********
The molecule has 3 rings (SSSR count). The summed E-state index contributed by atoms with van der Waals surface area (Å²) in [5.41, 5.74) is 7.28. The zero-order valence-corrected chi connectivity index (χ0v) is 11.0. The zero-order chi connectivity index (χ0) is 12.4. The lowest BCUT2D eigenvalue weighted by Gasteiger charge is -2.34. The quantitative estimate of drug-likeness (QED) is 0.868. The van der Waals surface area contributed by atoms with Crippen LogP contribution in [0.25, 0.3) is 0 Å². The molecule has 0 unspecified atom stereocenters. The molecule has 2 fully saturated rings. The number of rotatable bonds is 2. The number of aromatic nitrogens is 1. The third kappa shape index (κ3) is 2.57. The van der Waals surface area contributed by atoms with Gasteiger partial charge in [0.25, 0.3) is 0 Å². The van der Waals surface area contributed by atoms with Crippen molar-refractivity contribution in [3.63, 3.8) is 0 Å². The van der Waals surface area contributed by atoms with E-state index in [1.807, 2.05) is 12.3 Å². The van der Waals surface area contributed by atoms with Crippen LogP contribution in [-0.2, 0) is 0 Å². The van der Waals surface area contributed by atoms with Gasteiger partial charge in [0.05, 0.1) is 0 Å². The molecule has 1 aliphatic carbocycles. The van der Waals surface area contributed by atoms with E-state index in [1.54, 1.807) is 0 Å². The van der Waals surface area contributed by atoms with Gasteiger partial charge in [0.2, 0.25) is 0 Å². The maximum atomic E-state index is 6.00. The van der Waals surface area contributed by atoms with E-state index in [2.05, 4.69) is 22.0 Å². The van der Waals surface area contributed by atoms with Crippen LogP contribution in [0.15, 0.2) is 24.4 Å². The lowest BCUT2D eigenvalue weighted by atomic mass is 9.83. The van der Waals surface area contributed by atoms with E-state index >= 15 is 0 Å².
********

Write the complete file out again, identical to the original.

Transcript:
The molecule has 3 rings (SSSR count). The summed E-state index contributed by atoms with van der Waals surface area (Å²) in [5.41, 5.74) is 7.28. The zero-order valence-corrected chi connectivity index (χ0v) is 11.0. The zero-order chi connectivity index (χ0) is 12.4. The lowest BCUT2D eigenvalue weighted by Gasteiger charge is -2.34. The quantitative estimate of drug-likeness (QED) is 0.868. The van der Waals surface area contributed by atoms with Crippen LogP contribution in [0.25, 0.3) is 0 Å². The molecule has 0 unspecified atom stereocenters. The molecule has 2 fully saturated rings. The number of rotatable bonds is 2. The number of aromatic nitrogens is 1. The third kappa shape index (κ3) is 2.57. The van der Waals surface area contributed by atoms with Gasteiger partial charge in [0.25, 0.3) is 0 Å². The van der Waals surface area contributed by atoms with Crippen molar-refractivity contribution in [3.63, 3.8) is 0 Å². The van der Waals surface area contributed by atoms with E-state index in [1.807, 2.05) is 12.3 Å². The van der Waals surface area contributed by atoms with Crippen LogP contribution in [-0.2, 0) is 0 Å². The van der Waals surface area contributed by atoms with Gasteiger partial charge in [0.05, 0.1) is 0 Å². The molecule has 1 aliphatic carbocycles. The van der Waals surface area contributed by atoms with E-state index in [1.54, 1.807) is 0 Å². The van der Waals surface area contributed by atoms with Gasteiger partial charge in [0.2, 0.25) is 0 Å². The maximum atomic E-state index is 6.00. The van der Waals surface area contributed by atoms with E-state index in [2.05, 4.69) is 22.0 Å². The van der Waals surface area contributed by atoms with Crippen LogP contribution in [0.15, 0.2) is 24.4 Å². The lowest BCUT2D eigenvalue weighted by atomic mass is 9.83. The van der Waals surface area contributed by atoms with E-state index >= 15 is 0 Å².